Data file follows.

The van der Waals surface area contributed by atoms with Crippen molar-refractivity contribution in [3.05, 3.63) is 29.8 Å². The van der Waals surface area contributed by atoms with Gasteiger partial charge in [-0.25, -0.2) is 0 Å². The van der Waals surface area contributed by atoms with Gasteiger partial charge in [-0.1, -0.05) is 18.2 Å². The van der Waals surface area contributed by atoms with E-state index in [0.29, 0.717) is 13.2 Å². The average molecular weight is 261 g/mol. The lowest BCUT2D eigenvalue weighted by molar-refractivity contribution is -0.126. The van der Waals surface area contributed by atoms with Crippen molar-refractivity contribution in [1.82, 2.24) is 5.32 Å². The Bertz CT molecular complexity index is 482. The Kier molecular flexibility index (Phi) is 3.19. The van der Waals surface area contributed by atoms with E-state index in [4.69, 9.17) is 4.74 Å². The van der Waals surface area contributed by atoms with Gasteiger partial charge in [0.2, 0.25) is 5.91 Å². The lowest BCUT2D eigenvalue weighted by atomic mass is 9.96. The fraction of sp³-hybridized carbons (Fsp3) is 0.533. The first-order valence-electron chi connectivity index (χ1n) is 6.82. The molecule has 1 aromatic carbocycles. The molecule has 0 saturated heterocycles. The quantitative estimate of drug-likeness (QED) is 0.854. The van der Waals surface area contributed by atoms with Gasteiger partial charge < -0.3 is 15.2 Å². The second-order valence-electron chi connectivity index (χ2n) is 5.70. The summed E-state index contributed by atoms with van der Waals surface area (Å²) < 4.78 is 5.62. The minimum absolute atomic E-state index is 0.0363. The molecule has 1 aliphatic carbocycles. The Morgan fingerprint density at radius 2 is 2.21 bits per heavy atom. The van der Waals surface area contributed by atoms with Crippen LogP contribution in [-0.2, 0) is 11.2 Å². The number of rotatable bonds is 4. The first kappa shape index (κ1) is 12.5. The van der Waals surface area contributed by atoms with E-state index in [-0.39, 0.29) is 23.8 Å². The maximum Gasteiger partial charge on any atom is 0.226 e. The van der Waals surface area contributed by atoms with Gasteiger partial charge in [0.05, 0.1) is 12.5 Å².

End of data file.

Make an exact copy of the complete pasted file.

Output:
The van der Waals surface area contributed by atoms with Crippen molar-refractivity contribution in [3.05, 3.63) is 29.8 Å². The van der Waals surface area contributed by atoms with Gasteiger partial charge in [-0.25, -0.2) is 0 Å². The van der Waals surface area contributed by atoms with Gasteiger partial charge in [-0.1, -0.05) is 18.2 Å². The van der Waals surface area contributed by atoms with E-state index in [0.29, 0.717) is 13.2 Å². The average molecular weight is 261 g/mol. The lowest BCUT2D eigenvalue weighted by molar-refractivity contribution is -0.126. The van der Waals surface area contributed by atoms with Crippen molar-refractivity contribution in [1.82, 2.24) is 5.32 Å². The Bertz CT molecular complexity index is 482. The Kier molecular flexibility index (Phi) is 3.19. The van der Waals surface area contributed by atoms with E-state index in [4.69, 9.17) is 4.74 Å². The van der Waals surface area contributed by atoms with Gasteiger partial charge in [0.2, 0.25) is 5.91 Å². The lowest BCUT2D eigenvalue weighted by atomic mass is 9.96. The fraction of sp³-hybridized carbons (Fsp3) is 0.533. The first-order valence-electron chi connectivity index (χ1n) is 6.82. The molecule has 1 aromatic carbocycles. The molecule has 0 saturated heterocycles. The quantitative estimate of drug-likeness (QED) is 0.854. The van der Waals surface area contributed by atoms with Gasteiger partial charge < -0.3 is 15.2 Å². The second-order valence-electron chi connectivity index (χ2n) is 5.70. The summed E-state index contributed by atoms with van der Waals surface area (Å²) < 4.78 is 5.62. The minimum absolute atomic E-state index is 0.0363. The molecule has 1 aliphatic carbocycles. The Morgan fingerprint density at radius 2 is 2.21 bits per heavy atom. The van der Waals surface area contributed by atoms with Crippen LogP contribution in [-0.2, 0) is 11.2 Å². The number of rotatable bonds is 4. The first kappa shape index (κ1) is 12.5. The van der Waals surface area contributed by atoms with E-state index in [-0.39, 0.29) is 23.8 Å². The maximum Gasteiger partial charge on any atom is 0.226 e. The van der Waals surface area contributed by atoms with Gasteiger partial charge in [0.05, 0.1) is 12.5 Å².